This week on our French word of the week blog, we’re going to look at part.
Part is a feminine noun in French. To hear how to pronounce it, listen to the audio here:
It might not sound the same, but you will see that it has the exact same spelling as the English word ‘part.’ As a French learner, you might feel the need to be wary of potential mistranslation here… But in this case you’re lucky, as it pretty much means the same as in English.
The main translations of this noun are share, part, piece, or portion. You might also see the plural form of the word, which has an -s on the end to make parts.
We’ll look at a few examples of French phrases and sentences using part:
avoir sa part to get one’s share
prendre part à to take part in
pour ma part as for me; on my part
Qui voudrait la dernière part du gâteau ? Who would like the last piece of cake?
Je vais commander l’addition – je veux payer ma part. I’m going to ask for the bill – I want to pay my own share.
You’ll also notice it appearing in French set phrases where the English translation doesn’t necessarily include the word ‘part’:
de toute part or de toutes parts in any case
d’une part … d’autre part… on one hand… but on the other hand….
nulle part nowhere
autre part elsewhere
quelque part somewhere
prendre quelque chose en mauvaise part to take something badly
de la part de on behalf of
à part separately; apart from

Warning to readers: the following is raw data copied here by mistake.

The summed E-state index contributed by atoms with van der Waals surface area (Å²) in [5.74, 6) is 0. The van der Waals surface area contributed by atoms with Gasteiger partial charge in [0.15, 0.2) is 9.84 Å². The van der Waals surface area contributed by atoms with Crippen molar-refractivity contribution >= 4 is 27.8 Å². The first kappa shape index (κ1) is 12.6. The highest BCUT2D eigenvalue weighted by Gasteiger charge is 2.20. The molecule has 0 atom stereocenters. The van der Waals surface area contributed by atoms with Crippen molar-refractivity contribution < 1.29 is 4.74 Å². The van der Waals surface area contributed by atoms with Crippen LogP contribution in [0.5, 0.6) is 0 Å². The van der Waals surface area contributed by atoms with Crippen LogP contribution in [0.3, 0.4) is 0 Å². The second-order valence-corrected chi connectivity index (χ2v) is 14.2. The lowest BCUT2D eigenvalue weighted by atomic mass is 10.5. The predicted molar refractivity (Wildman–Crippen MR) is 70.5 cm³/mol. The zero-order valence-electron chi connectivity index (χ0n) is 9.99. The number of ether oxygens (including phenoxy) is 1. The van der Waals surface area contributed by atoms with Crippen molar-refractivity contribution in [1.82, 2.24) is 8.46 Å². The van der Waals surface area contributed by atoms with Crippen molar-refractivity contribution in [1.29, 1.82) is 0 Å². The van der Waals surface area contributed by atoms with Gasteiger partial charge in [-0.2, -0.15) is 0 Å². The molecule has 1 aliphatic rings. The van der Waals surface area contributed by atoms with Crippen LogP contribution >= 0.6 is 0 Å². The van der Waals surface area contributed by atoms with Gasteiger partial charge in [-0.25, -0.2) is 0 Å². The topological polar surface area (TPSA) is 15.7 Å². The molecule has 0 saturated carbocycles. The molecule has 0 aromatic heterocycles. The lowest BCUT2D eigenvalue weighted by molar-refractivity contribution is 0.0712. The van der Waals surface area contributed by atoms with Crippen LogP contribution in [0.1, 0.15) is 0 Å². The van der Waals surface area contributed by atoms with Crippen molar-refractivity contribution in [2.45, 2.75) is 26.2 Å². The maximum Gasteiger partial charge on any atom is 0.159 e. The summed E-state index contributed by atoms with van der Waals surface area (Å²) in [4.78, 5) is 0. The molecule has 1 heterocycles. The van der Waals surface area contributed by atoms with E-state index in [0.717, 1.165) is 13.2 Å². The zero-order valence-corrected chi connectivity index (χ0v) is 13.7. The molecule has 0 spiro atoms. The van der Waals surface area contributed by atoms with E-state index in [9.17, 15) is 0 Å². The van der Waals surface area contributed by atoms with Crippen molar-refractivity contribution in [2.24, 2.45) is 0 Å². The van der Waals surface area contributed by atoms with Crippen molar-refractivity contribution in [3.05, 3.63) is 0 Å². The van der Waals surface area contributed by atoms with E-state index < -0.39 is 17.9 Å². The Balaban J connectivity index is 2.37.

Elle a mis les desserts à part pour l’instant. She’s put the desserts aside for now.
Now, it wouldn’t be a French word of the week without having something a little bit confusing about it! You might see this word in a sentence where it doesn’t seem to relate to a share or a part of something:
Il part à dix heures et demi. (Something at half past 10…?)
On part pour l’Australie demain. (Talking about a piece of Australia tomorrow…?)
As you’ve probably gathered, the word part in these cases is not a noun. It’s the present tense, 3rd person singular form of the verb partir, meaning to leave. So the correct translations of these sentences are:
Il part à dix heures et demi. He’s leaving at half past 10.
On part pour l’Australie demain. We’re leaving to go to Australia tomorrow.
For more about irregular verbs like partir, see our Easy Learning French Grammar page on forming the present tense of irregular verbs.
Thank you for taking part in learning about another word of the week, we’ll see you again soon.
Written by Holly Tarbet, freelance copywriter and editor.
All opinions expressed on this blog are those of the individual writers, and do not necessarily reflect the opinions or policies of Collins, or its parent company, HarperCollins.